Vimy Ridge – April 9-April 12, 1917
The new Dominion of Canada showed their courage and strength during this defining battle of “The Great War.” There were over 10,000 casualties.
Lucia Teti’s family had arrived from Italy in the early years of the 20th Century and in short time established themselves as well- to- do real estate owners in Vancouver, BC. Her father had at one time been part owner of the landmark Sylvia Hotel, in the west end. His oldest child was a son named Fio. He had been born in Naples, Italy but adapted easily to his new country. There is a record of him in his teenage years working at the Pacific Bottling Company of Vancouver. Fio was 21 when he joined the Irish Fusiliers in 1915. He then transferred to the 7th Battalion, Canadian Infantry, British Columbia Regiment before embarking on the great adventure. He is now a name among countless others, inscribed in the Book of Remembrance. He fell in the first great push toward Vimy Ridge, near Arras, on April 9, 1917. He was one of countless young men so far from home, struck down in the hail of machine gun fire from the German held positions. He was carried dying, to a nearby field hospital where he succumbed to his wounds.
Lucia’s son, Silvio had yet to be born and of course never met his uncle, but Lucia or Lolly as she was affectionately known, kept the fragile letters Fio had sent from the front. She would lovingly take them out from time to time to remind her family and friends of his sacrifice. I now have the honour to share her story of a life cut short, in one more tragic chapter of human history. Fio never had a chance to fall in love and marry, to have children of his own, to experience all the potential that life has to offer in fullness. All that is left of him, is slowly fading on fragile onion paper where he writes of his enthusiasm for the “picture shows” and asks his mother to please send a new safety razor. He describes the aerial combat with Fritz as “angry buzzing bees overhead.” He tells her that when they march they are all decked out like Christmas trees, clanking with their gear. The letters are light, humourous and high spirited. To his little sister , Lucia, he says, “please don’t worry, I think I am one of the lucky ones and most of the boys think we will be home before the end of the year.” That letter was dated April 4, 1917. Five days later he was dead. He was 23 years old.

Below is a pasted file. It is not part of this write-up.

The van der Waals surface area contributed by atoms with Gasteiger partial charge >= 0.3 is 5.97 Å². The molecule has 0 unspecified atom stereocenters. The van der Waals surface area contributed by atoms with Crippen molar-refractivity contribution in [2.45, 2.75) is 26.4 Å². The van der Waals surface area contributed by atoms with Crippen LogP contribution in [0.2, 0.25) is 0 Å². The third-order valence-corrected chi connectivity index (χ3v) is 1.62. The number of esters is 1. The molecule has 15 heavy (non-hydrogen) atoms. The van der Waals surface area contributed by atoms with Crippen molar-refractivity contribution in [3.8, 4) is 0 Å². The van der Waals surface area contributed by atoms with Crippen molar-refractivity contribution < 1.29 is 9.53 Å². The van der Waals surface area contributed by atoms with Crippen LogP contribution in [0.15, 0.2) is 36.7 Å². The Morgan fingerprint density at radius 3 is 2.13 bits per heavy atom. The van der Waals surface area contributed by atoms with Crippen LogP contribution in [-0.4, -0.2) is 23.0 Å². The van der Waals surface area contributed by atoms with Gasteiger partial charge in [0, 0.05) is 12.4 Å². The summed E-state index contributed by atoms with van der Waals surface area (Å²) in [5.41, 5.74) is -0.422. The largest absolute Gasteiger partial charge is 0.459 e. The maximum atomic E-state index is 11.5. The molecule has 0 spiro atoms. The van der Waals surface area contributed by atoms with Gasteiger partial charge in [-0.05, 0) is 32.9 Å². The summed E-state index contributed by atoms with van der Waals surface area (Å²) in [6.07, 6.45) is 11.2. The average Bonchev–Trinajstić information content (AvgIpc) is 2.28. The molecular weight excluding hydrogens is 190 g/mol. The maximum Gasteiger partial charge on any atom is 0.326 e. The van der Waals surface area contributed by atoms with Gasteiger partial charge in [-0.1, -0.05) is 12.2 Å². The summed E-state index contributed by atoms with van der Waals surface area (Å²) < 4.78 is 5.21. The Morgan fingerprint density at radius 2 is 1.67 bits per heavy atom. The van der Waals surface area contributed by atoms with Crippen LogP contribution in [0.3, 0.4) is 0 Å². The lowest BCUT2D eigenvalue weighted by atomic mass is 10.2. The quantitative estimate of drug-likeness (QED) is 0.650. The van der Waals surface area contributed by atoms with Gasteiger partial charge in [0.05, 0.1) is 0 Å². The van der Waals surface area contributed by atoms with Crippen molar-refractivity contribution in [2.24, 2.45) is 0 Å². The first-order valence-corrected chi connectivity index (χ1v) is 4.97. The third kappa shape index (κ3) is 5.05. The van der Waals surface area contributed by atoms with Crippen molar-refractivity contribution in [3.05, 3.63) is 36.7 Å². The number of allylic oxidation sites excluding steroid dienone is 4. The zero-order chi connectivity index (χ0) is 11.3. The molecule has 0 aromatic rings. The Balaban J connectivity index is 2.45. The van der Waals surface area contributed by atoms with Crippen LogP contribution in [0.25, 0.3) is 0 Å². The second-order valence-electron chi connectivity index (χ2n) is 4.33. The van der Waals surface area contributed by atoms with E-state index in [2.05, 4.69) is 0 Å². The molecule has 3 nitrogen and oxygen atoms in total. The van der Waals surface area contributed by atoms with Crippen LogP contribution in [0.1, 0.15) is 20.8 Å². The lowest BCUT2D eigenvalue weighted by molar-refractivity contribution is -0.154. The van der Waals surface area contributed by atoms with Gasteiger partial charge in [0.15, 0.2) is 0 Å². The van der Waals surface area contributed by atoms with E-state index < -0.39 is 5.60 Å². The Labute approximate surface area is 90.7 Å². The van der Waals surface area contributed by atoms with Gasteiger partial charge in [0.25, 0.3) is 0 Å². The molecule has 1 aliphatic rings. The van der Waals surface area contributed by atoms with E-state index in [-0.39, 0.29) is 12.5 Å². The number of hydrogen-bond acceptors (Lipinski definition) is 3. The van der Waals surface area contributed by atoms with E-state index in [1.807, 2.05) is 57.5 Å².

Many years later when Fio’s now middle aged nephew and amateur historian, Silvio, decided to find his grave there was no internet to assist him. He wrote many letters and waited weeks for replies. He studied old maps and war records. He finally set out like a pilgrim to reach a hallowed piece of Canadian soil at Aubigny-en- Artois near Arras in France. Within a few weeks he at last stood at the resting place of one of the Canadian heroes of the “war to end all war,” and paid homage to his mother’s beloved brother. He has been the only family member to visit that faraway monument so well cared for by the grateful French people. The hundreds of rows of shining white stones commemorating those long forgotten names stand as a tribute to sacrifice, honour and courage but also to the tragic loss, finality, and sorrow of war. Long ago a young man set out on a great patriotic adventure and had died in it. He is not alone. War claimed many young men from both sides, mother’s sons, brothers, husbands,uncles and fathers were mourned and missed by their bereft families and what have we learned?
The Green Fields of France- Davey and the Fureys- an old song asking why
“Many historians and writers consider the Canadian victory at Vimy a defining moment for Canada, when the country emerged from under the shadow of Britain and felt capable of greatness. Canadian troops also earned a reputation as formidable, effective troops because of the stunning success. But it was a victory at a terrible cost, with more than 10,000 killed or wounded. The Canadians had demonstrated they were one of the outstanding formations on the Western Front and masters of offensive warfare.”
Fare thee well, love